Entertainment & Culture
State-Sponsored Doping in International Athletics
On November 13, the International Association of Athletics Federations (IAAF), the governing body for international athletics events (track and field, marathons, etc.) announced it was provisionally banning the Russian Federation from international events, effective immediately. The ban will prevent Russian athletes from competing in any competitions, including the 2016 Rio Olympics, stops Russia from hosting any IAAF-sanctioned events, and calls for lifetime bans for five athletes and five coaches.
Russia has been given the opportunity to prove that its athletics programs and drug-testing procedures have been reformed in order to have the ban removed in time for the 2016 Olympics. However, the scandal continues to cast a long shadow over international athletics, calling into question the results of prior competitions (such as the 2012 London Olympics) and raises suspicions of other countries’ athletics programs. Read on to see the allegations against the Russian Federation, the concern of institutionalized doping programs in other countries, and where Russia and athletics as an international endeavor can go from here.
The Secrets of Doping and the WADA Independent Commission Report
In December 2014, the German television channel ARD released a documentary featuring journalist Hajo Seppelt titled “Top-Secret Doping: How Russia Makes its Winners.” The documentary alleged collusion between the Russian Anti-Doping Agency, the Russian Athletics Federation, and the Russian national laboratory. Most troubling is that all of these organizations are funded by the federal government, suggesting their awareness of the cheating, which caused the documentary to declare the cheating “state-sponsored.” The documentary was based around allegations from Russian whistleblowers Vitaly Stepanov, a former Russian Doping Control Officer, and Yuliya Stepanova, a world-class 800-meter runner. The hour-long documentary provided the names of several athletes, coaches, other officials, and a doctor who used or provided banned substances.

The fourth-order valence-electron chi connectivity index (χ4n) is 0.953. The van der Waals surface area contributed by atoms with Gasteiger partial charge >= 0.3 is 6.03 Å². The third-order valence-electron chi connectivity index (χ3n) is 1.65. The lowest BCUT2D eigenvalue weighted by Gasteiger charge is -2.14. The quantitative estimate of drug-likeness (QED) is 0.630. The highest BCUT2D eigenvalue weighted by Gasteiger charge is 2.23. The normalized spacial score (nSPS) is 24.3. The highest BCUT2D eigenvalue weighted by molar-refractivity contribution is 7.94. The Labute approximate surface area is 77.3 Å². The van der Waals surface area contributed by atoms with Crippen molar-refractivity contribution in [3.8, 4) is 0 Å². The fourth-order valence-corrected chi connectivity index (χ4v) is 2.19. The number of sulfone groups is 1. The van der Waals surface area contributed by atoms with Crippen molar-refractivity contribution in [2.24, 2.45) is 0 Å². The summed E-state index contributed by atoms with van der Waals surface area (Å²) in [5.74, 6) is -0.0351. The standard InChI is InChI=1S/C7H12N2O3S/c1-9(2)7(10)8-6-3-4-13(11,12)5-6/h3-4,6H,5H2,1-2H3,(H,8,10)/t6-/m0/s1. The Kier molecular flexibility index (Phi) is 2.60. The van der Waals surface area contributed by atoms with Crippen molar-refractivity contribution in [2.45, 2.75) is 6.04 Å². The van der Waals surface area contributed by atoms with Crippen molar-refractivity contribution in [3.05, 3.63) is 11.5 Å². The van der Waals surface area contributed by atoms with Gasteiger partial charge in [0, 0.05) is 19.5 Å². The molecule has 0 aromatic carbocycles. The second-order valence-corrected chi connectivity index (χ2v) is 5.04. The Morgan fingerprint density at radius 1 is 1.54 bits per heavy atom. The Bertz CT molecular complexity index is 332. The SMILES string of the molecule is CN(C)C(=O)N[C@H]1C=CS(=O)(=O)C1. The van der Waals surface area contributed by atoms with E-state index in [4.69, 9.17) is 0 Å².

The documentary provided the spark for what turned into a media firestorm and a debate about doping in international swimming was inadvertently started. Sports officials the world over began reconsidering their punishments and procedures to deal with doping in their own sports. Athletes accused in the documentary had to worry about potentially forfeiting medals and other prizes. As would be expected, Russian officials decried the film and whistleblowers, calling into question the legality of their recordings.
The documentary rocked the athletics world and triggered an independent investigation from the World Anti-Doping Agency (WADA). The agency established an independent commission with the mandate to investigate “serious allegations of doping practices, corrupt practices in doping sample collection and results management, corruption and related ineffective administration of anti-doping processes.”
On November 9, the independent commission (IC) released its final report concluding:
The IC has identified systemic failures within the IAAF and Russia that prevent or diminish the possibility of an effective anti-doping program, to the extent that neither ARAF, RUSADA, nor the Russian Federation can be considered Code-compliant… the IC has recommended that the IAAF suspend ARAF.
The report found that Russian athletics had a “deeply rooted culture of cheating,” exploited athletes for financial gain, confirmed the widespread use of banned substances by actively competing Russian athletes, confirmed the involvement of coaches, doctors, and laboratory personnel, and found evidence of corruption and bribery in the IAAF.
Finally, the report concludes that it would be naive to assume that athletics is the only Russian sport affected by the state-sponsored doping program. The commission offered no conclusive opinion on other sports in Russia but stated that while no written evidence currently implicates the Russian government, such an extensive cheating program would not have been possible without some level of government approval.
On November 13, the IAAF announced it had voted 22-1 in favor of suspending Russian athletics from international events. Russia’s IAAF council member was allowed to participate in the vote.